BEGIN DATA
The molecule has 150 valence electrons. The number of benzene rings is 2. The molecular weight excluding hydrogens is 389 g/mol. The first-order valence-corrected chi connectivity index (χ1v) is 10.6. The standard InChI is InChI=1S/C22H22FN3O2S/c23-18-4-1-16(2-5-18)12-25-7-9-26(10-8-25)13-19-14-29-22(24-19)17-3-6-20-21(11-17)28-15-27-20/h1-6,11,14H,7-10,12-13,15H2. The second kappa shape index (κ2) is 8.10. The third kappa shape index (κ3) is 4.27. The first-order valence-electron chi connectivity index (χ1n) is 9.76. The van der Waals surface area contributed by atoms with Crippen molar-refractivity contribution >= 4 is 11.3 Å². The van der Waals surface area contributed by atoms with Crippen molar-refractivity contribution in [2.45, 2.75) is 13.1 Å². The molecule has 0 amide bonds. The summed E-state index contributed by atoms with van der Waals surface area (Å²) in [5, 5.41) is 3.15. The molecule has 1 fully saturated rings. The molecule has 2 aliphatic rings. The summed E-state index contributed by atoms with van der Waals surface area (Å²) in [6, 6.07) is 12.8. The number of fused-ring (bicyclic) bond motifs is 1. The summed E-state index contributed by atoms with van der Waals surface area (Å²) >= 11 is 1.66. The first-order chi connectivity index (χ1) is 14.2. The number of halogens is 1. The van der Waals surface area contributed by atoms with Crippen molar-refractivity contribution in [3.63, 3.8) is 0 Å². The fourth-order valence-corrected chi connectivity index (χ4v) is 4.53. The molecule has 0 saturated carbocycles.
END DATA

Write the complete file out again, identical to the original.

The molecule has 150 valence electrons. The number of benzene rings is 2. The molecular weight excluding hydrogens is 389 g/mol. The first-order valence-corrected chi connectivity index (χ1v) is 10.6. The standard InChI is InChI=1S/C22H22FN3O2S/c23-18-4-1-16(2-5-18)12-25-7-9-26(10-8-25)13-19-14-29-22(24-19)17-3-6-20-21(11-17)28-15-27-20/h1-6,11,14H,7-10,12-13,15H2. The second kappa shape index (κ2) is 8.10. The third kappa shape index (κ3) is 4.27. The first-order valence-electron chi connectivity index (χ1n) is 9.76. The van der Waals surface area contributed by atoms with Crippen molar-refractivity contribution >= 4 is 11.3 Å². The van der Waals surface area contributed by atoms with Crippen molar-refractivity contribution in [2.45, 2.75) is 13.1 Å². The molecule has 0 amide bonds. The summed E-state index contributed by atoms with van der Waals surface area (Å²) in [5, 5.41) is 3.15. The molecule has 1 fully saturated rings. The molecule has 2 aliphatic rings. The summed E-state index contributed by atoms with van der Waals surface area (Å²) in [6, 6.07) is 12.8. The number of fused-ring (bicyclic) bond motifs is 1. The summed E-state index contributed by atoms with van der Waals surface area (Å²) >= 11 is 1.66. The first-order chi connectivity index (χ1) is 14.2. The number of halogens is 1. The van der Waals surface area contributed by atoms with Crippen molar-refractivity contribution in [3.63, 3.8) is 0 Å². The fourth-order valence-corrected chi connectivity index (χ4v) is 4.53. The molecule has 0 saturated carbocycles.